Whenever I feel afraid of corona

Architectural detail on Wat Phra Kaew in the Grand Palace complex in Bangkok (Wikimedia Commons/Dharma from Sadao, Thailand)

Architectural detail on Wat Phra Kaew in the Grand Palace complex in Bangkok (Wikimedia Commons/Dharma from Sadao, Thailand)

by Judith Best


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In the past few years, I've been giving presentations on how musicals help us get through hard times. Mondays at the movies have included a morning sharing of research on the background of musicals and then seeing the full film in the evening. It's been both fun and enlightening.

The following is one example. I would begin with questions such as: "What do you remember about 'The King and I'?" Responses would often lead into sharing stories of seeing it, remembering where we lived and what we were doing at the time.

"The King and I" brought memories of bungling moments as young teachers, recognizing in "Getting to Know You" the truth of the lyrics "by your pupils you'll be taught."

It was also helpful to place the date of the actual appearance of the musical in the context of both the background of the story as well as to place it in the American context in which it was first shown. It opened in 1956, long before some of us were aware of the cultural bias of white superiority and the challenge of racism.

In the research on "The King and I," I learned that it was based on a true experience of a British woman, Anna Leonowens who was the daughter of an Anglo-Indian father and English mother. She carried her personal awareness of crossing cultures into her teaching duties in 19th-century Siam, modern-day Thailand. (In the novel, the king of Siam offered an elephant to President Lincoln to help win the Civil War!)

Her memoirs were popularized in a novel written by Margaret Landon, Anna and the King of Siam, 1944.

The real king of Siam, Mongkut, who reigned 1851-68, was heir to the throne. But when his father died, his older brother usurped the throne. During that time, he entered a Buddhist monastery where he studied several languages, including English, and was educated in Western philosophy.

This protection within the monastery saved his life and provided a basis for his understanding of Western ideas in Thailand.

The movie appeared in 1956, with Rodgers and Hammerstein creating a musical score that touched on issues such as racism, bigotry, and the challenge of mutuality between male and female.

"The King and I" was criticized because the main actors were not of Asian descent (Yul Brynner was born in in Russia), and it shows a growing awareness of how "yellowface" was as present in early films as "blackface."

Deborah Kerr exhibited the rare qualities of dancer, polished entertainer and assertive teacher whose energy was changed by meeting and living with those who looked, spoke and saw life differently. This conversion to another culture begins when "The March of the Siamese Children" introduces her to the king's children and his many wives.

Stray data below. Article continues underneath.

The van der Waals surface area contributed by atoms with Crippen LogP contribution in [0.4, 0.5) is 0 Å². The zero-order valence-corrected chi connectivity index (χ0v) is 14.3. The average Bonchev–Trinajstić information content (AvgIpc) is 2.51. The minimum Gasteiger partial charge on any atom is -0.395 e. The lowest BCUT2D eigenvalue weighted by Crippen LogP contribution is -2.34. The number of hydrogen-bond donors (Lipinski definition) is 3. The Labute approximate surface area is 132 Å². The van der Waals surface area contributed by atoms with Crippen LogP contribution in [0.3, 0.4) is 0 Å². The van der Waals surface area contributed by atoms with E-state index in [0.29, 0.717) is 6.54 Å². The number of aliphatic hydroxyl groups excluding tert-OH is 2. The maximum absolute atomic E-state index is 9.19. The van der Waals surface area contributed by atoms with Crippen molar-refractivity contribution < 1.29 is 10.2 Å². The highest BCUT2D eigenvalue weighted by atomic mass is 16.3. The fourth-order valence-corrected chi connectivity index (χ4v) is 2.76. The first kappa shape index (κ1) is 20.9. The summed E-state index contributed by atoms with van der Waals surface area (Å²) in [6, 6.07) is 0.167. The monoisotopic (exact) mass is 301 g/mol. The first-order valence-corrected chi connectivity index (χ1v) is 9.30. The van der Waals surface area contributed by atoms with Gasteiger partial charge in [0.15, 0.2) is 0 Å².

The climax comes when a slave woman, Tuptim, wants to choose her husband, especially after reading Uncle Tom's Cabin. The inevitable "culture shock" marked the end of the harmony among them since Anna could not abide by the king's decision to punish Tuptim, and Anna chose to return to England.

In one aspect of my research, I learned that the king's Buddhist teachers taught that each person has two souls. One is a sense of self, confidence and like qualities: kwan, which is believed to escape from the top of the head. That's why male Siamese had a top knot of hair to safeguard their integrity and keep the "self" from escaping.

The final scenes portray the gradual loss of this kwan as the King lies on his death bed, due partially to Anna's criticism over his treatment of Tuptim, as well as losing confidence in his own authority. Unfortunately, this film has been outlawed in Thailand since it seems to depict lack of reverence for their king and make fun of their customs.

"The King and I" offers wisdom today as we deal with racial bias, bigotry, polarization and learning to live with different views.

It has inspired many to welcome the differences in other cultures and learn from the beauty in their respective traditions and realize there are positive ways to deal with crises that may differ from "my own" way.

As we struggle with the dangers of coronavirus perhaps it's time once again to "Whistle a Happy Tune." Facing our fears against a common foe may be an evolutionary step in learning how to live together in the future.

[Judith Best is a School Sister of Notre Dame and coordinator of SturdyRoots.org. She gives presentations on the heritage of the School Sisters of Notre Dame and is also exploring evolution as the bridge between science and religion.]

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